Shakespeare in Iran
By Geneive Abdo
International Herald Tribune
August 25, 2000
Shakespeare wouldn't recognize it. Romeo is a heartthrob from the Iranian
cinema; Juliet appears on stage with a veil covering her real hair and
a braid dangling down her back.
West meets East every evening at the Vahdat opera hall here, when some
900 Iranians come out to see "Romeo and Juliet," satisfying what
the director Ali Rafii calls "their real need for love." Few
playgoers have ever read the play in its original, but that's beside the
Rafii, a Sorbonne-educated dramatist who was banned for several years
from directing plays in Iran , believes he is achieving a higher purpose.
By breaking the unspoken taboo of glorifying a Western icon, he hopes art
will fill a void in Iran .
Since the Islamic revolution 21 years ago, Iranians have generally been
isolated from the outside world, deprived of classical music, dance and
the arts, among many other things. "Theater is not supposed to change
the world, but it shows the world can change," Rafii says, sitting
backstage and brewing tea in a large samovar.
The fact that an estimated 55,000 Iranians will see "Romeo and
Juliet" over 60 performances points up a paradox in Iran . Conservatives
in the establishment have imposed a severe cultural and political crackdown
in recent weeks, at a level unseen for at least three years.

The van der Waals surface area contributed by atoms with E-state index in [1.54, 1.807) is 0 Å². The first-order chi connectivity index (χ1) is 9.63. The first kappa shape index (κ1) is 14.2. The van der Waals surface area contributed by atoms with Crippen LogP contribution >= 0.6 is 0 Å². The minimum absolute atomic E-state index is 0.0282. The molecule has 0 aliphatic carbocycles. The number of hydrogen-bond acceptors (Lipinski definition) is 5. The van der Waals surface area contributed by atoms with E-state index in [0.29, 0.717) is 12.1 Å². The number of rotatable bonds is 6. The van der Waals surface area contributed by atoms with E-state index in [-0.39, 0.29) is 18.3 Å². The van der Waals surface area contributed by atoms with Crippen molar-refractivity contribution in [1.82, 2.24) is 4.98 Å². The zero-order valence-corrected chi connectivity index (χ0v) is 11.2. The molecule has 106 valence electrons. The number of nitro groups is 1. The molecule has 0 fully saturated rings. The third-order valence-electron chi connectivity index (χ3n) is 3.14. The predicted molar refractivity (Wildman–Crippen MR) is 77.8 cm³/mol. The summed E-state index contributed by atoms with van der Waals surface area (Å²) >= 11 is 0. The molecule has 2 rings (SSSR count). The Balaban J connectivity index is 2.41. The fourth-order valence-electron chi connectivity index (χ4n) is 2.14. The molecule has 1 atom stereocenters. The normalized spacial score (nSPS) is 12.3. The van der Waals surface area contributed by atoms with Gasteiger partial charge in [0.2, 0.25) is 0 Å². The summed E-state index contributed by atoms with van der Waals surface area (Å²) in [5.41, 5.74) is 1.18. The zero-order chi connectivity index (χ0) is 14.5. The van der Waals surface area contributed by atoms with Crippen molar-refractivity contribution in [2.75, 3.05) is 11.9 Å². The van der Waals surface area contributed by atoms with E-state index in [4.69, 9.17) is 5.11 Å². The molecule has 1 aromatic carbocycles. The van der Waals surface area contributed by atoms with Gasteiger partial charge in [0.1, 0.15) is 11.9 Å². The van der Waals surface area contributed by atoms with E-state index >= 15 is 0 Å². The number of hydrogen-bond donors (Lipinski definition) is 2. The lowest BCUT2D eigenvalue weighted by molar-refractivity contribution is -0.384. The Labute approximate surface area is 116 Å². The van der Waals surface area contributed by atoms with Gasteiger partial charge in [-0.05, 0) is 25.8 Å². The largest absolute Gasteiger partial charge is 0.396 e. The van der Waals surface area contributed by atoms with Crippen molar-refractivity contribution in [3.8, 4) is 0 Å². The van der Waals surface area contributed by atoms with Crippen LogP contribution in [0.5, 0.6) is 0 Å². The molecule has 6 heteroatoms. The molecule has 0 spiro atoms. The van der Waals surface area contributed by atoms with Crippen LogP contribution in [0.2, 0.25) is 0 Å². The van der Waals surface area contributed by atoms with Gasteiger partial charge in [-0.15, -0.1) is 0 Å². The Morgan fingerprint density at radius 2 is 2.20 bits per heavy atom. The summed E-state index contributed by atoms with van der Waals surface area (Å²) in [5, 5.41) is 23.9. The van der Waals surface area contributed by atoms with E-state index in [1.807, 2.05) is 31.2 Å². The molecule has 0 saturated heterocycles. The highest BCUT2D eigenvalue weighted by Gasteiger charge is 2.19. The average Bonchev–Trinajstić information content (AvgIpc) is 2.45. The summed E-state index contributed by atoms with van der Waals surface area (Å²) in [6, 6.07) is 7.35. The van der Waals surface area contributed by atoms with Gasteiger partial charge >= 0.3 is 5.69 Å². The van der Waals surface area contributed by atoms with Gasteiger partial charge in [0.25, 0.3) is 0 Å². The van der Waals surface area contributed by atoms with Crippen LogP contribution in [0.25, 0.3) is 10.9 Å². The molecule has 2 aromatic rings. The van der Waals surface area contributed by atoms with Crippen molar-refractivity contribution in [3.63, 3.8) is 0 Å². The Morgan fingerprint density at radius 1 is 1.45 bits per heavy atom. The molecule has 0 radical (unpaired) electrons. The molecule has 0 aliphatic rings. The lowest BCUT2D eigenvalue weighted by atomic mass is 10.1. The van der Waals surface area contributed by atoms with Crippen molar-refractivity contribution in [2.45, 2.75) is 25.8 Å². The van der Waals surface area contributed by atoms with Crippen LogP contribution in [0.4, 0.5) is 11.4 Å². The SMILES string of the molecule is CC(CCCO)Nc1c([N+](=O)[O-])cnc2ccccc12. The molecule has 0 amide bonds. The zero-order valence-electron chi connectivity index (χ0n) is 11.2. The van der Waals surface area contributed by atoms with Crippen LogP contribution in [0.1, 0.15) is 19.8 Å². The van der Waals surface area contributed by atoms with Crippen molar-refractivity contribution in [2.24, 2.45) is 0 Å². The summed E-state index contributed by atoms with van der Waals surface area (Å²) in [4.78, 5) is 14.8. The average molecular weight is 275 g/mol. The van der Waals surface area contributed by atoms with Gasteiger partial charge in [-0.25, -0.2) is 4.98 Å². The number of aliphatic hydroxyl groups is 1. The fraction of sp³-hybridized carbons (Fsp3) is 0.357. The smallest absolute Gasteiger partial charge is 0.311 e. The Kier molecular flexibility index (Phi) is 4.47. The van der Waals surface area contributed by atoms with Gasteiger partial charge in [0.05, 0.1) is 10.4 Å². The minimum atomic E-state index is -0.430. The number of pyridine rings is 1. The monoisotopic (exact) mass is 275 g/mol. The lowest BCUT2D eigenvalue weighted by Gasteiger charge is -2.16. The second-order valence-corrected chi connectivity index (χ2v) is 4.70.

Progressive newspapers have been shuttered; journalists and writers
have been imprisoned, and an Iranian -run, Los Angeles-based television
network offering prerevolutionary music and movies piped in illegally via
satellite has been declared "a plot sponsored by the U.S. Central
Yet Rafii managed to meet the approval of state censors, even though
the official in the Ministry of Culture and Islamic Guidance who gave him
permission for this production has since been dismissed, for unrelated
reasons. "I never found that I was censoring myself," Rafii says.
Ataollah Mohajerani, the minister of culture, has worked hard to ensure
that art thrives independently of the frequent political crises that alter
the balance of political power here. Under his leadership, Iranian films
banned for years have been shown; art and music once considered "un-Islamic"
have come out of the woodwork, and secularist writers have even been awarded
prizes for their work.
As a result of this liberalization, Mohajerani has been under severe
attack, with many conservatives demanding that the moderate president,
Mohammed Khatami, force him from office.
"Mohajerani is a very cultured and enlightened man who has done
great things for the arts," Rafii says.
"I knew I could produce a successful Shakespeare play," he
continues, "because there are young people now who have a different
attitude about Western culture. They embrace and appreciate it and don't
think about it the way the older generation did."
Juliet, played by an elegant woman named Satareh, says the new experience
has been enlightening. "I am seduced by Shakespeare," she says.
"I'm in love with it."